2-deoxyglucose, hydrogen peroxide and N-acetyl cysteine (NAC) were purchased from Sigma-Aldrich, (St. Louis, MO). D-glucose was purchased from ICN Biomedical (Irvine, CA).

Metabolic Studies

Reactive oxygen species (ROS) and cellular reducing potential were measured as previously described [15], [16]. Briefly, total ROS levels were measured using the cell-permeant 2′,7′-dichlorodihydrofluorescein diacetate (H2DCFDA). Fluorescence following exposure to specific drugs and or IR was measured using either flow cytometry or spectrophotometrically according to previously published and validated protocols [15], [31]. Cells were pre-treated with ROS modulating drugs for 1 hour prior to irradiation and ROS levels were measured 15′ post IR exposure. Reducing potential was measured using a previously published modified version of the MTT (3-(4,5-dimethylthiazol-2-yl)-2,5-diphenyltetrazolium bromide) to formazan reaction [15], [25], [32]. Briefly, cells were exposed to specific drugs for 0.5–2 hours. Drugs were removed and cells were exposed to the MTT reagent. Following conversion of MTT to formazan, the reaction was terminated and the extent of the conversion was measured spectrophotometrically. For lactate measurements cells (1×105/well) were plated in 12 well plates and irradiated to various doses. Cells were harvested at 0, 15, 30, 60, 120 minutes post-irradiation using lactate assay buffer (BioVision, Milpitas, CA) and snap-frozen in liquid nitrogen. Lactate levels were analyzed by colorimetric assays using a commercially available lactate assay kit (BioVision, Milpitas, CA), according to the manufacturer’s instructions.

Cytotoxicity Studies

Drug and IR cytotoxicity were assayed using clonogenic assays. ATC cells were irradiated using a high dose-rate 137Cs unit (4.5 Gy/min) to the indicated dose. Cells were incubated with drugs of interest for 24 hours; drugs were then removed and cells were incubated for colony formation in fresh media for 10–14 days, then fixed and stained using a 1% formalin/crystal violet solution. Colonies were counted and surviving fractions were determined based upon the plating efficiency of the non-irradiated control group.

Orthotopic ATC Tumors

Male athymic nude mice (8–12 weeks) were purchased from the National Cancer Institute (Bethesda, MD), maintained in a pathogen-free facility and fed irradiated mouse chow and autoclaved, reverse osmosis treated water. The animal facility was approved by the American Association for the Accreditation of Laboratory Animal Care and met all current regulations and standards of the U.S. Department of Agriculture, U.S. Department of Health and Human Services and the National Institutes of Health. All procedures were approved by the Institutional Animal Care and Use Committee of The University of Texas M.D. Anderson Cancer Center. U-HTH83 luciferase expressing cells (2.5×105/mouse) were injected into the right thyroid lobe under direct visualization as previously described [30].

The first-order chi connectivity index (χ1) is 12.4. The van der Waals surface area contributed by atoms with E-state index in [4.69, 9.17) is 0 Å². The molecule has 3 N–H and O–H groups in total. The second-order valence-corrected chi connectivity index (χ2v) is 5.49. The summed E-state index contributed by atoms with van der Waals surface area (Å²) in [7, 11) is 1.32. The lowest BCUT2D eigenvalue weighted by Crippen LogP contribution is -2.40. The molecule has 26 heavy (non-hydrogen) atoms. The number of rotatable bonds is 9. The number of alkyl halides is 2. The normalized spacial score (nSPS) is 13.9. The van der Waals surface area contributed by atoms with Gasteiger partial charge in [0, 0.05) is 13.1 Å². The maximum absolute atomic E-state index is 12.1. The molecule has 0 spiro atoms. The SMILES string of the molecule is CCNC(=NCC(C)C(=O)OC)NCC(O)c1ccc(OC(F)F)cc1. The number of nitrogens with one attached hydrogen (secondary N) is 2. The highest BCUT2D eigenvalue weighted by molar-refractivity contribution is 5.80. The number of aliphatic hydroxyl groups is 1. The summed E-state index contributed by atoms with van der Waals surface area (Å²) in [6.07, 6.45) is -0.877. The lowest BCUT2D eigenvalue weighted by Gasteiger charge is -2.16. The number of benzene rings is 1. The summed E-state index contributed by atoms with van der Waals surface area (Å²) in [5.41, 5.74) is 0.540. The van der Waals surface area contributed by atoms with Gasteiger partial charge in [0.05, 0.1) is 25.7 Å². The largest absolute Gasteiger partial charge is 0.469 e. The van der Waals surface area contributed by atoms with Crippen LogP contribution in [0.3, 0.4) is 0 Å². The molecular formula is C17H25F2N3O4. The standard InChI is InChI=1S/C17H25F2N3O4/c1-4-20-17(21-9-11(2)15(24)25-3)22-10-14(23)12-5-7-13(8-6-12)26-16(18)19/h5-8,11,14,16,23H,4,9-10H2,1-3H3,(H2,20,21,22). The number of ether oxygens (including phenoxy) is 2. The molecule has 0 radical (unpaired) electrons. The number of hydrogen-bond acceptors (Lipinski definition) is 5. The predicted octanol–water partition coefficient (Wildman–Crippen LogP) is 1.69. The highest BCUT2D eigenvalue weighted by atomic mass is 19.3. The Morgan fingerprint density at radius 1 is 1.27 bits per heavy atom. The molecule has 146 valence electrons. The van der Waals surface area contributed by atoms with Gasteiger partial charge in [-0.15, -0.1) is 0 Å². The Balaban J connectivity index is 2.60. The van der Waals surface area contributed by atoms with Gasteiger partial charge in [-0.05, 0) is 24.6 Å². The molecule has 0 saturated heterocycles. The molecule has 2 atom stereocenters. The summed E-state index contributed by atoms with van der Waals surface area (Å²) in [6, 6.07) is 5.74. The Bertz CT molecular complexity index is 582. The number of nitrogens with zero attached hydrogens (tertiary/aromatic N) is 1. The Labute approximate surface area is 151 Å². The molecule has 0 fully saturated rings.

Tumor size was ascertained regularly throughout the experimental period using bioluminescence imaging as previously described [30]. Tumors were allowed to grow for 1 week prior to initiation of imaging experiments. ATC tumors were irradiated to indicated doses using either a Co60 irradiator and custom lead blocks or an image-guided radiotherapy system (X-Rad 225Cx, Precision X-Ray Inc., North Branford, CT). Both irradiation methods delivered the same targeted radiation dose to the same tumor volume. For acute irradiation imaging experiments animals were imaged once to obtain baseline metabolic activity 1.5 hours prior to irradiation and a second time approximately 40 minutes following irradiation with approximately a 2 hour time interval separating the two measurements. Using anatomic T2 weighted images, tumors were measured in 3 dimensions and the volume was defined as V = (4/3)πXYZ, in which X, Y, and Z represent the radius of the tumor in each dimension. Following completion of all imaging experiments, all animals were sacrificed and tumors were harvested for histologic evaluation. Briefly, tumors were sectioned, stained using haematoxylin and eosin and analyzed in a blinded fashion by a trained head and neck pathologist (MDW).

Magnetic Resonance Spectroscopy and Spectroscopic Imaging